Reading the Terrain

NSF Graduate Research Fellow first surveyed the landscape before finding bedrock.

Amrit Bal sits in the Memorial Union lounge area at MU.
Amrit Bal, who begins a graduate degree program at the University of North Carolina at Chapel Hill this fall, hopes to one day work as a seismologist for the U.S. Air Force Technical Applications Center. Photo by Michael Cali

Amrit Bal’s eclectic curiosity has served her well. As an undergraduate majoring in physics, she researched seismic activity in the Pacific Northwest, interned at Missouri State Representative Kip Kendrick’s office and even took the practice LSAT during a period when she was considering law school.

Now, as one of Mizzou’s four National Science Foundation (NSF) Graduate Research Fellows, Bal heads confidently to the University of North Carolina at Chapel Hill this August where she will study seismology.

“I decided to explore my interests, and it’s a lot easier to change direction at a big public institution like Mizzou,” Bal says. “I don’t believe in the trope that you should just ‘pursue your passion.’ How many 18-year-olds know exactly what they want to do for the rest of their lives?”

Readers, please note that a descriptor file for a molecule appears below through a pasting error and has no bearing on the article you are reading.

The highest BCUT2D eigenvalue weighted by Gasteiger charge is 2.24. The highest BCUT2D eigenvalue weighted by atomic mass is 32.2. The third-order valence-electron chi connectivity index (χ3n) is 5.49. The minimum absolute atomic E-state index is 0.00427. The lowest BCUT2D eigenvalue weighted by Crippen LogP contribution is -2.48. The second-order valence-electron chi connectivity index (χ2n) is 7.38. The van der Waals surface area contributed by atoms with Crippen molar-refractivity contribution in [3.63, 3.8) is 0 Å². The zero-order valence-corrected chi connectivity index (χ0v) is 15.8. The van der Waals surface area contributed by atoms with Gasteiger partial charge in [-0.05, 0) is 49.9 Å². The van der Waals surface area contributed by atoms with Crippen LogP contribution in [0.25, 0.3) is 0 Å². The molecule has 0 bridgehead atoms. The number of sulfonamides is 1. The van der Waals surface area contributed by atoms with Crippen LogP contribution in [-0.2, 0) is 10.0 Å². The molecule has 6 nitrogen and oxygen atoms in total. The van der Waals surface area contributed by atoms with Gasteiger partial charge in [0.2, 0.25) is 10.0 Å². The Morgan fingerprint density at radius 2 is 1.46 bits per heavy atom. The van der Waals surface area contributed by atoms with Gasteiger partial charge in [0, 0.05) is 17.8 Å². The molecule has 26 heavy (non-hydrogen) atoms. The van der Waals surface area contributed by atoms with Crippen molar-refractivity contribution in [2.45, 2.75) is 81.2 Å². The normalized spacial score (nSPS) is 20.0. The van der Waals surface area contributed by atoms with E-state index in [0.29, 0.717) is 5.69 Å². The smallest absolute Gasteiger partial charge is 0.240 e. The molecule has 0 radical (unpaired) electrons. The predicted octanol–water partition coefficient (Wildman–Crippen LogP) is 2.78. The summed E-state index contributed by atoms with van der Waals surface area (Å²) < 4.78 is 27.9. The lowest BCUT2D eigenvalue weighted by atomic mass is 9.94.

Bal, the daughter of an orthopedic surgeon and an anesthesiologist, grew up in Columbia and attended boarding school in North Carolina. She returned to Missouri with a Bright Flight Scholarship and a Mizzou Excellence Award, and immediately jumped into undergraduate research opportunities.

She worked with professors Noel Bartlow and Eric Sandvol, both in the Department of Geological Sciences, and spent a summer at the Scripps Institution of Oceanography at the University of California–San Diego studying computational geodynamics. She also tutored middle and high school students through Columbia Public Schools and the Advancement Via Individual Determination (AVID) program, and served as president of the Mizzou Physics Club.

“I realized my interests in geoscience were concentrated in the field of seismology,” Bal says. “While in graduate school, my commitment to public service will continue by participating in local science fairs and outreach to K-12 students on earth science.”

The NSF Graduate Research Fellows Program recognizes and supports outstanding graduate students in NSF-supported science, technology, engineering, mathematics and social science disciplines who are pursuing research-based master’s and doctoral degrees. The other Mizzou NSF Graduate Research Fellows are Ashley Aguillard (Baton Rouge, Louisiana), biochemistry; Michael Dotzel (Chesterfield, Missouri), math and physics; and Sarah Gebken (Florissant, Missouri), bioengineering.

“Mizzou is a school that is going to give you the resources going forward,” says Bal, who credits Tim Parshall in the MU Fellowships Office for advising and encouraging her throughout the NSF application process. “You don’t have to be perfect coming in.”